Jindrichuv Hradec

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JINDRICHUV HRADEC (Czech Jindřichův Hradec ; Ger. Neuhaus ), town in S. Bohemia, Czech Republic. In 1294 the local lord asked permission to settle eight Jews in the town and receive royal prerogatives over them. The Jews built a small hut outside the city walls in 1315 to shelter those who arrived after dark or those visiting the town. A settlement of Jews is noted in 1389. At the request of the burghers, in the 15th century the number of Jewish families in Jindrichuv was reduced to four and its economic activities were restricted. Among the permitted occupations was that of glazier. Of the six families (31 persons) recorded in 1682, one was expelled as exceeding the limit; at that time the Jews mainly traded in textiles. Jews expelled from Prague settled in Jindrichuv in 1745. The synagogue and Jewish houses were burned down in a fire in 1801. The cemetery, consecrated around 1400, was extended in 1576. Samuel Judah b. David *Kauder served as rabbi in the town from 1822 to 1834.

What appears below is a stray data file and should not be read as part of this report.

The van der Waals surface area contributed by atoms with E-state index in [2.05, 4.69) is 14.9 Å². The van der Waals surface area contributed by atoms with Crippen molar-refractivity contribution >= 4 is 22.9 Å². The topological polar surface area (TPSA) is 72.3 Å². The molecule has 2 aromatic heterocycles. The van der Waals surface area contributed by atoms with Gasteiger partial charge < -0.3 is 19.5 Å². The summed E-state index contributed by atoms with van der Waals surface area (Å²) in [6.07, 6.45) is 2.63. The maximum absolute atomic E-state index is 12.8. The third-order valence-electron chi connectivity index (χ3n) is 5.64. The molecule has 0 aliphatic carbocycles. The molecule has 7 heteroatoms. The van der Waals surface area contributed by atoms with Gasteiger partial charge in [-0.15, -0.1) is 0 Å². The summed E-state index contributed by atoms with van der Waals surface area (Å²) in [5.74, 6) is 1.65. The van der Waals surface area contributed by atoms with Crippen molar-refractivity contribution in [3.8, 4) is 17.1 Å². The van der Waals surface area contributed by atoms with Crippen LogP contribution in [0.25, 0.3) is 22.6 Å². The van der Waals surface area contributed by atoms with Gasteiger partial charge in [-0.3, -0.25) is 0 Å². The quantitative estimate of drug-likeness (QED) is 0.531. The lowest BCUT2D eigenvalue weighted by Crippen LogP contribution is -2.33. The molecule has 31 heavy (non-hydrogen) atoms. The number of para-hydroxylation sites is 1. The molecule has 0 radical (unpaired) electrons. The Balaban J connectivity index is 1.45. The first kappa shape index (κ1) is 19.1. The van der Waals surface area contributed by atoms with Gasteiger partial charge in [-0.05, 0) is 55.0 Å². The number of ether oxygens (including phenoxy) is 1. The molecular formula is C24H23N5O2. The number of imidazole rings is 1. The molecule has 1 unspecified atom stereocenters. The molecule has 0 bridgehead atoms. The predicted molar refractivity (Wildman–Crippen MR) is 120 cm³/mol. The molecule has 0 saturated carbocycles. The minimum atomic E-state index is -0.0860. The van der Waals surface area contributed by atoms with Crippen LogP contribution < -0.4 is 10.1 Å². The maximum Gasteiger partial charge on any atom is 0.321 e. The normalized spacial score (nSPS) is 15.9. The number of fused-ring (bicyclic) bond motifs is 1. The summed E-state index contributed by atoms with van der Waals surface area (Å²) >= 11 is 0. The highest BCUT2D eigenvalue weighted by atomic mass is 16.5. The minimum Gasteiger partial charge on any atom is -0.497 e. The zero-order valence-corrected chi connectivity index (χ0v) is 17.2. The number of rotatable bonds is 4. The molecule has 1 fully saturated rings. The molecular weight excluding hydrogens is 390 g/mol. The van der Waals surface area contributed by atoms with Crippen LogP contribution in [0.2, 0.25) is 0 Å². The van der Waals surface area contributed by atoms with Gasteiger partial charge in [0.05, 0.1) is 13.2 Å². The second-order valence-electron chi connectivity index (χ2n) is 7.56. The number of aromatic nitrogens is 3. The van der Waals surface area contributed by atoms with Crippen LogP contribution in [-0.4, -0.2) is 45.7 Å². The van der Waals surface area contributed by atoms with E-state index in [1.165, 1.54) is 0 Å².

Severe anti-Jewish excesses occurred in Jindrichuv in 1859, when the Jews were suspected of opposing the Hapsburgs, and again during World War i, when they were accused of being pro-Hapsburg. Jewish shops were plundered in 1919. The pro-Czech Jewish movement (*Cechů židů), led by Eduard (Leda) *Lederer, was very active in Jindrichuv. In 1905 it had the Jewish German-language school in the town closed down. There were 791 Jews in the district in 1869 and 617 in 1880; the community had 339 members in 1902 and 234 (2.5% of the total population) in 1930, eight of them of declared Jewish nationality.

The remainder of the community who had not left by 1942 was deported to the Nazi death camps. The community was not reestablished after World War ii. The synagogue equipment was sent to the Central Jewish Museum in Prague. The synagogue was used from 1952 by the Hussite church. The cemetery was also used after World War ii.


M. Rachmuth, in jggjČ, 3 (1931), 185–216; 4 (1932), 183–252; idem, in: M. Gold, Die Juden und Judengemeinden Boehmens in Vergangenheit und Gegenwart (1934), 447–51; Germ Jud, 2 (1968), 576. add. bibliography: J. Fiedler, Jewish Sights of Bohemia and Moravia (1991), 88–89.

[Meir Lamed]